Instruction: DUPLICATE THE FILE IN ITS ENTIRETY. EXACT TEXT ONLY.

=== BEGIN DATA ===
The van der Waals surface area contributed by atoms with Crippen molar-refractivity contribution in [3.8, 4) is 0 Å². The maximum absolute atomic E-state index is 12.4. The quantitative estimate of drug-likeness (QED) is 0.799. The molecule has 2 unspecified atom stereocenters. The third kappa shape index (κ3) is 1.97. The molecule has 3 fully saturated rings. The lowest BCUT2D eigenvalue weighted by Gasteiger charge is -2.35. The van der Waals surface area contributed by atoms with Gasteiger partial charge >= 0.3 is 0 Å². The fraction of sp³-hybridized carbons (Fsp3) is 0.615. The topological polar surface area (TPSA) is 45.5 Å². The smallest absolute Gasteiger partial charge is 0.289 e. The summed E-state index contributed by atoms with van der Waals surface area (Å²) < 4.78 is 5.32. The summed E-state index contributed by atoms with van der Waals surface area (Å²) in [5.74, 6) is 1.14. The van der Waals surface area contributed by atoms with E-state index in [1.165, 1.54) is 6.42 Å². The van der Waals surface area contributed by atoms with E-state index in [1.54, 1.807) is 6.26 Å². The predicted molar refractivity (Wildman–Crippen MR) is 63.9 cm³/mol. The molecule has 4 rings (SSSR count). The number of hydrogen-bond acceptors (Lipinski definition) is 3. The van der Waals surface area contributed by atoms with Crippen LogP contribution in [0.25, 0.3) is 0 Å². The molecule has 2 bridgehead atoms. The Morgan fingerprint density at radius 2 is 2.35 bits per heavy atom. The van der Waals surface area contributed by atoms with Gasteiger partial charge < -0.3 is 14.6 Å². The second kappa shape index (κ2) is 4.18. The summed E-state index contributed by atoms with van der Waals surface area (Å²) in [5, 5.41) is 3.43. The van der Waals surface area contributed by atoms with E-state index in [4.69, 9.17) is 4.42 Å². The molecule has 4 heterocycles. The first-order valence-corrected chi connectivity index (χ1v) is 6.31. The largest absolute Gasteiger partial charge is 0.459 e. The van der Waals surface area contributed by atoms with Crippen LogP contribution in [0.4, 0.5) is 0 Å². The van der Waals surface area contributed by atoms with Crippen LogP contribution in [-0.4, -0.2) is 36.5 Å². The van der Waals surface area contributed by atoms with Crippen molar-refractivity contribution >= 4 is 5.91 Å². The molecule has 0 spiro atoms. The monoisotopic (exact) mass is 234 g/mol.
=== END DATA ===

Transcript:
The van der Waals surface area contributed by atoms with Crippen molar-refractivity contribution in [3.8, 4) is 0 Å². The maximum absolute atomic E-state index is 12.4. The quantitative estimate of drug-likeness (QED) is 0.799. The molecule has 2 unspecified atom stereocenters. The third kappa shape index (κ3) is 1.97. The molecule has 3 fully saturated rings. The lowest BCUT2D eigenvalue weighted by Gasteiger charge is -2.35. The van der Waals surface area contributed by atoms with Gasteiger partial charge >= 0.3 is 0 Å². The fraction of sp³-hybridized carbons (Fsp3) is 0.615. The topological polar surface area (TPSA) is 45.5 Å². The smallest absolute Gasteiger partial charge is 0.289 e. The summed E-state index contributed by atoms with van der Waals surface area (Å²) < 4.78 is 5.32. The summed E-state index contributed by atoms with van der Waals surface area (Å²) in [5.74, 6) is 1.14. The van der Waals surface area contributed by atoms with E-state index in [1.165, 1.54) is 6.42 Å². The van der Waals surface area contributed by atoms with E-state index in [1.54, 1.807) is 6.26 Å². The predicted molar refractivity (Wildman–Crippen MR) is 63.9 cm³/mol. The molecule has 4 rings (SSSR count). The number of hydrogen-bond acceptors (Lipinski definition) is 3. The van der Waals surface area contributed by atoms with Crippen LogP contribution in [0.25, 0.3) is 0 Å². The molecule has 2 bridgehead atoms. The Morgan fingerprint density at radius 2 is 2.35 bits per heavy atom. The van der Waals surface area contributed by atoms with Gasteiger partial charge < -0.3 is 14.6 Å². The second kappa shape index (κ2) is 4.18. The summed E-state index contributed by atoms with van der Waals surface area (Å²) in [5, 5.41) is 3.43. The van der Waals surface area contributed by atoms with E-state index in [4.69, 9.17) is 4.42 Å². The molecule has 4 heterocycles. The first-order valence-corrected chi connectivity index (χ1v) is 6.31. The largest absolute Gasteiger partial charge is 0.459 e. The van der Waals surface area contributed by atoms with Crippen LogP contribution in [0.4, 0.5) is 0 Å². The van der Waals surface area contributed by atoms with Crippen LogP contribution in [-0.4, -0.2) is 36.5 Å². The van der Waals surface area contributed by atoms with Crippen molar-refractivity contribution >= 4 is 5.91 Å². The molecule has 0 spiro atoms. The monoisotopic (exact) mass is 234 g/mol.